Alphabetic Guide to Child Care - Hospitalization


Most children at some time in their first 15 years of life require at least one hospitalization, ranging in time from a few days to many months. This can be a frightening experience and may leave permanent emotional scars on a child. Parents can do many things to make the experience less harmful.

Growth Rates in Boys

Growth Rates in Boys
These charts indicate the rate of growth of boys and girls from birth to 36 months in the United States. In each chart the upper gray area indicates the range of growth in height from the 5th to 95th percentile, and the lower gray area indicates a similar range in weight. (If a boy or girl is in the 95th percentile in height, 95% of all other boys and girls are not as tall as he or she. If someone is in the 50th percentile in weight, half of other children weigh more and half weigh less. If one is in the 25th percentile of weight, 75% of other children weigh more and 25% weigh less. Thus, the percentile indicates how your child compares in height or weight with other children of the same sex and age in the United States.) Height, indicated at the left-hand side of each chart, is shown in inches and in centimeters. Weight, indicated at the right-hand side of each chart, is shown in kilograms and in pounds. The bottom and top lines of each chart indicate age in months.

Preparing the child for the hospital stay may be the most important task for the parent. There are many books available for different age groups on going to the hospital. Authorities generally agree that parents should:

  1. • Try to answer all the questions the child asks. If you have no answer, try to find one.
  2. • Be as honest as possible. The child will want to know why he or she has to go to the hospital, what will be done there, how long it will take, and whether it will hurt.
  3. • Be reassuring. The child should know that he or she will receive good care and that the hospital visit will be temporary.
  4. • Explain what the hospital is and what it is like—with wheeled carts, people in uniform, and so on.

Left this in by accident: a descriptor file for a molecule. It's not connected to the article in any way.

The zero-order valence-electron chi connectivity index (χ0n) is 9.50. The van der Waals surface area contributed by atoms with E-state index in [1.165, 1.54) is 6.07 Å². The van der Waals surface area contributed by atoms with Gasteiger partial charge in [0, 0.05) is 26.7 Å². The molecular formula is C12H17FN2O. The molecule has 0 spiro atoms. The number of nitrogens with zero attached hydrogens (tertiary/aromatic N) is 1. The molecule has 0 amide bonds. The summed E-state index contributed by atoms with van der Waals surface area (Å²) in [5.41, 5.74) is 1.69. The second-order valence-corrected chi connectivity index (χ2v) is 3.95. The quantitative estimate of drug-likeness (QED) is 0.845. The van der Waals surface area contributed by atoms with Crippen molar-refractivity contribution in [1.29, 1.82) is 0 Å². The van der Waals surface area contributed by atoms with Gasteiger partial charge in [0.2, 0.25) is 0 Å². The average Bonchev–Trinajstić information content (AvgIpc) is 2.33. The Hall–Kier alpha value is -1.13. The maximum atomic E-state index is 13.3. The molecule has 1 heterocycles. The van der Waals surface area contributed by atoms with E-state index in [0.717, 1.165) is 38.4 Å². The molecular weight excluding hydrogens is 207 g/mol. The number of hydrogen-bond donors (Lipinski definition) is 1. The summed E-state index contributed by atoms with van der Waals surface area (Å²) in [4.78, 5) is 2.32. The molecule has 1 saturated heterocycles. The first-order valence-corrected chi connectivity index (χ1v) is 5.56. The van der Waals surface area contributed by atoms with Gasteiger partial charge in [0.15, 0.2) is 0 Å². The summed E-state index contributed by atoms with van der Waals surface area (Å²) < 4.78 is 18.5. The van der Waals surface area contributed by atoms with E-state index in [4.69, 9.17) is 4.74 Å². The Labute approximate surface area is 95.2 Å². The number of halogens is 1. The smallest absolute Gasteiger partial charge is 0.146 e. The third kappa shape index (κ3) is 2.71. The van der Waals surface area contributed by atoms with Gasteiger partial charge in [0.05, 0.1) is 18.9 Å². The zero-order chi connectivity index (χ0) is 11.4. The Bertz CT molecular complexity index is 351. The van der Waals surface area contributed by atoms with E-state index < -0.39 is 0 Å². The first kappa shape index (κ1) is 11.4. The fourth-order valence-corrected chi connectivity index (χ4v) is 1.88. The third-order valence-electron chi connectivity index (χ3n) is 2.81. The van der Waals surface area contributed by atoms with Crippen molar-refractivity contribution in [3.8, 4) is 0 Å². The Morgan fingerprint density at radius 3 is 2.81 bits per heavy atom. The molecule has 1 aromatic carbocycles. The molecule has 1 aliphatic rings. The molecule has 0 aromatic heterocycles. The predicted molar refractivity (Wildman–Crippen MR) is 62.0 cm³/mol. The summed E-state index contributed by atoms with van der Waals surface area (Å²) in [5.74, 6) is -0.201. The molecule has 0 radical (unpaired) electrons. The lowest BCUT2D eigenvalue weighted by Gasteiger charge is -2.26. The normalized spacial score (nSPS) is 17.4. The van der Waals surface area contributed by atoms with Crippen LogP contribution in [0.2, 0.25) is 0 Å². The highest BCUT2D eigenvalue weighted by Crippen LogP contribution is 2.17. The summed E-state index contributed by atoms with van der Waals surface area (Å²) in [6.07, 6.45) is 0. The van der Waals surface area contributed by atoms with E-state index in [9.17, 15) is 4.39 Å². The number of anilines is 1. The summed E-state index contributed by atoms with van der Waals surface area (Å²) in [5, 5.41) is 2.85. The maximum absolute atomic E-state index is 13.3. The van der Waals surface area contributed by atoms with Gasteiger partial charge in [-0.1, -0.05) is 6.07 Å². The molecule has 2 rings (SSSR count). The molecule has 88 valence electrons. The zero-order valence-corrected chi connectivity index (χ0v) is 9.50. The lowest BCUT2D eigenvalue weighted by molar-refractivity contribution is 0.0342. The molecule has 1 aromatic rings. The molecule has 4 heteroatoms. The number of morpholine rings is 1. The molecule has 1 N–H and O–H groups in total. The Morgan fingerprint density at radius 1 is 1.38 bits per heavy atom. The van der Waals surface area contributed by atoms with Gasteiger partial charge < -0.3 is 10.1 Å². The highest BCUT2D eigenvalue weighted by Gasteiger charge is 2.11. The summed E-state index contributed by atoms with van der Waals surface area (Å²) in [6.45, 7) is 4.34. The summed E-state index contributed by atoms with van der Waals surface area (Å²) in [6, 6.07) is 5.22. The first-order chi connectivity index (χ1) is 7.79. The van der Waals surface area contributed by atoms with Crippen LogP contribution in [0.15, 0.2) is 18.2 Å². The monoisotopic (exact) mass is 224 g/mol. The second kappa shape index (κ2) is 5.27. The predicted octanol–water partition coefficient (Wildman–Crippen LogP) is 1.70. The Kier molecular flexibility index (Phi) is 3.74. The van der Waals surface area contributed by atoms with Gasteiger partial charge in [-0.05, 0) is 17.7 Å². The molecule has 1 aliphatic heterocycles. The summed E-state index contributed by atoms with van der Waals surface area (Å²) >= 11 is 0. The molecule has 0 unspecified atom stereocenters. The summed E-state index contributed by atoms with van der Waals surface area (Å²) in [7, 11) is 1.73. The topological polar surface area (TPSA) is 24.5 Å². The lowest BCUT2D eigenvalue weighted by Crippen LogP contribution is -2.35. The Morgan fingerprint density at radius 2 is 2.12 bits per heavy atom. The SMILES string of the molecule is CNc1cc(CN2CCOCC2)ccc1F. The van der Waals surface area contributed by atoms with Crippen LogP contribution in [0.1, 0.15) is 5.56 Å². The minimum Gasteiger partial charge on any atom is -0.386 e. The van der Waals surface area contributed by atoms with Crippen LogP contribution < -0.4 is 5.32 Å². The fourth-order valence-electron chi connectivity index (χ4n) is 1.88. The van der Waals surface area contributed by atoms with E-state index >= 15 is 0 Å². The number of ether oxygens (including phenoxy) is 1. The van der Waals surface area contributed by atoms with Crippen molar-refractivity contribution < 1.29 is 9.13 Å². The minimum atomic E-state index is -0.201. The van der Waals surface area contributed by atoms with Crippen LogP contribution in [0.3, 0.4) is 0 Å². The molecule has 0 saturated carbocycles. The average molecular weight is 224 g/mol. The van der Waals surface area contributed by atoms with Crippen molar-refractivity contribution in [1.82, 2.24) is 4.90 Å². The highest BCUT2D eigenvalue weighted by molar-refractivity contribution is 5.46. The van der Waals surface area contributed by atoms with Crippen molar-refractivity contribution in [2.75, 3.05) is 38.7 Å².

5. • Using sheets as gowns, role-play to make it clear that under the gowns will be helping people.
  6. • Let the child know when they will be in the hospital and how long they will stay.

Most hospitals today try to work with parents to make the child feel at home and to allay the child's fears. Many hospitals offer rooms so that parents can “room in"—and stay near the young patient. A playroom may be available. Hospital staff members may hold parent-nurse sessions to introduce mothers and fathers to the hospital's schedule, locations of facilities, and other details. Parents of a child who has to be hospitalized can, by learning as much as possible and cooperating with the staff, help alleviate a child's natural fears of separation, of mutilation, and of the strange new situation.

Fear of Separation

Hospitalization for an operation or an illness affects different children at different stages of their development in different ways. Very young children may be particularly worried about separations from their mothers. Parents can help with this fear by assuring the child that separation will not be permanent.

If at all possible, the child's mother or another member of the family should stay with the child during much of the hospital stay. During an extended hospitalization, of course, this may become difficult or impossible. Barring accidents, children should always be forewarned of a hospitalization; if they are not, they may feel they were deceived by their parents and lose trust in them.

Fear of Mutilation

Children of about 4 to 10 or 11 may be more worried about possible damage or mutilation of their bodies than about separations from their families. They often have fears that parts of their bodies may be cut out or that in some way they may be permanently harmed. They may feel that when they come back from the hospital they will not be the same as they were when they went in. Matter-of-fact reassurance by the parents can be most helpful in alleviating these fears.

Fear of the Strange

Both younger children and older children aged 10, 11, or 12 may fear the new or strange, such as the anesthetic that goes with an operation. The child should be allowed to talk out fears. Simple explanations usually help. A child can, for example, understand that when you get sick taking medicine can sometimes make you better. At other times an operation, or surgery, is the only thing that will help. In the hospital, physicians or nurses may have to make tests to find out what is wrong. One such test is the X ray, which is simply a “picture” of a part of the child's body.

The parent can prepare the child for the operating room and for the operation. Everything in this special place, for example, must be kept perfectly clean, so nurses and physicians wear long-sleeved gowns. They also wash carefully before the operation begins. They wear sterile gloves so that they can touch patients without passing on germs. They also wear masks, shoe coverings, and caps. They may make a small opening in the patient's skin so that they can take out or get rid of whatever is making the child sick. The physicians and nurses use stitches, or sutures, to pull the skin edges together and allow healing to begin. Some stitches may be under the skin; these simply melt, or dissolve, by themselves.

A dressing may be placed over the part of the child's body that was opened up. These pieces of soft cloth protect the skin opening and keep out germs. When the dressing comes off, a white scar may remain. The scar will not open up and it will not hurt. It is a sign that the child was sick, got well, and came home.

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